Percy Faith made some excellent albums containing orchestral instrumental treatments of the music from Broadway shows in the 1950s, and here are two of them on one discount-priced CD. Both were highly ambitious projects for their composers, George Gershwin and Frank Loesser, respectively. Porgy & Bess, of course, was Gershwin's "folk opera," a commercial disappointment in 1935 that grew in stature until, when a film version was released in 1959, the record stores were swamped with recordings of it. Faith matched the ambitions of the score, employing two large orchestras and some notable soloists. Faith brought something of a swing sensibility to his arrangements, but he preserved those gorgeous Gershwin melodies and gave a feel of the passion and tragedy of the story. His recording was justly successful in the charts. 1956's The Most Happy Fella was a more contemporary work, Loesser's sung-through operetta of a musical that took three discs to contain the original cast recording. Faith picked and chose his way through the score, keeping the big songs like "Standing on the Corner," "Joey, Joey, Joey," and "Big D." He brought out the varying colors of the music well, veering from marching-band style to lush ballad arrangements, which gave a sense of the diversity of Loesser's music. Taken together, the two albums present some vibrant instrumental music, both in the familiar tunes and in the more obscure ones that get treatment just as meticulous.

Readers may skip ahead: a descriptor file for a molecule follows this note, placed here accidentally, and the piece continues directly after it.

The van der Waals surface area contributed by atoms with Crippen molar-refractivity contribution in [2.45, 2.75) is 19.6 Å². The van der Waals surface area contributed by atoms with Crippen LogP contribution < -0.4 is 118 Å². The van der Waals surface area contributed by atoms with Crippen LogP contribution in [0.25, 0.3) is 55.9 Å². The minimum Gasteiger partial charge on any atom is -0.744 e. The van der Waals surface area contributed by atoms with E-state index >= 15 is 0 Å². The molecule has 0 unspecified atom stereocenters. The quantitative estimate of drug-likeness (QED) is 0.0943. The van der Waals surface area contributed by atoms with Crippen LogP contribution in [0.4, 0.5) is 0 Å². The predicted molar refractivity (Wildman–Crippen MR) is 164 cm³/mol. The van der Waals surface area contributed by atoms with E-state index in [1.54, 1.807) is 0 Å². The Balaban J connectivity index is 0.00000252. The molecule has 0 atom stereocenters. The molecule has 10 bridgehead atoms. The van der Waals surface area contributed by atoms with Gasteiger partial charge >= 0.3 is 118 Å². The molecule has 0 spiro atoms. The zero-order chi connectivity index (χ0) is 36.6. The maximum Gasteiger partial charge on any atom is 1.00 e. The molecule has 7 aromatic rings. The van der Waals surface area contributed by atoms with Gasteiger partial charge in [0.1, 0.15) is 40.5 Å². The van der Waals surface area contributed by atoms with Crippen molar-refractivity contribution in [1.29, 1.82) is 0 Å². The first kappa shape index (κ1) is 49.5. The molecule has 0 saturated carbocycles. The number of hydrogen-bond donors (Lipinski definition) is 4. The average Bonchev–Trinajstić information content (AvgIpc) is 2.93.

Share this page
AllMusic Review by William Ruhlmann
|Porgy and Bess, opera|
|The Most Happy Fella, musical|